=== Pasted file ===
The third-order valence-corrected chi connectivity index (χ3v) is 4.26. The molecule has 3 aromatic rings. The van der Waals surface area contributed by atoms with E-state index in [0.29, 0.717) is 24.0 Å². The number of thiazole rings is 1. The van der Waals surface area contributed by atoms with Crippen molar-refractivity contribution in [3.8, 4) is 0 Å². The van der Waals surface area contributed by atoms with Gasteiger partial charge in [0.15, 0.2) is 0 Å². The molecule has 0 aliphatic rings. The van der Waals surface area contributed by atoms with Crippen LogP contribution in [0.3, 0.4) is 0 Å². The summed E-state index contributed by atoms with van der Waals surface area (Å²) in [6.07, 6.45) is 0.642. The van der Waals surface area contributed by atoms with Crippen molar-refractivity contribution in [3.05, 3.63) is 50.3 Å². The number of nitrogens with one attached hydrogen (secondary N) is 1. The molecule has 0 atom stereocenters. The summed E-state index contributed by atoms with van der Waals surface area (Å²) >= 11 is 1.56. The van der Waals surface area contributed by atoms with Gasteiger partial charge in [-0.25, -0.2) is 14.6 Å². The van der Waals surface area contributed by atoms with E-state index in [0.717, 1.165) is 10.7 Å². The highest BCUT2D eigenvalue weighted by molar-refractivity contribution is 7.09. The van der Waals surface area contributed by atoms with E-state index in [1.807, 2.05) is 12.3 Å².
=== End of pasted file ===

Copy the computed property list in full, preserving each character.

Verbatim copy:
The third-order valence-corrected chi connectivity index (χ3v) is 4.26. The molecule has 3 aromatic rings. The van der Waals surface area contributed by atoms with E-state index in [0.29, 0.717) is 24.0 Å². The number of thiazole rings is 1. The van der Waals surface area contributed by atoms with Crippen molar-refractivity contribution in [3.8, 4) is 0 Å². The van der Waals surface area contributed by atoms with Gasteiger partial charge in [0.15, 0.2) is 0 Å². The molecule has 0 aliphatic rings. The van der Waals surface area contributed by atoms with Crippen LogP contribution in [0.3, 0.4) is 0 Å². The summed E-state index contributed by atoms with van der Waals surface area (Å²) in [6.07, 6.45) is 0.642. The van der Waals surface area contributed by atoms with Crippen molar-refractivity contribution in [3.05, 3.63) is 50.3 Å². The number of nitrogens with one attached hydrogen (secondary N) is 1. The molecule has 0 atom stereocenters. The summed E-state index contributed by atoms with van der Waals surface area (Å²) >= 11 is 1.56. The van der Waals surface area contributed by atoms with Gasteiger partial charge in [-0.25, -0.2) is 14.6 Å². The van der Waals surface area contributed by atoms with E-state index in [0.717, 1.165) is 10.7 Å². The highest BCUT2D eigenvalue weighted by molar-refractivity contribution is 7.09. The van der Waals surface area contributed by atoms with E-state index in [1.807, 2.05) is 12.3 Å².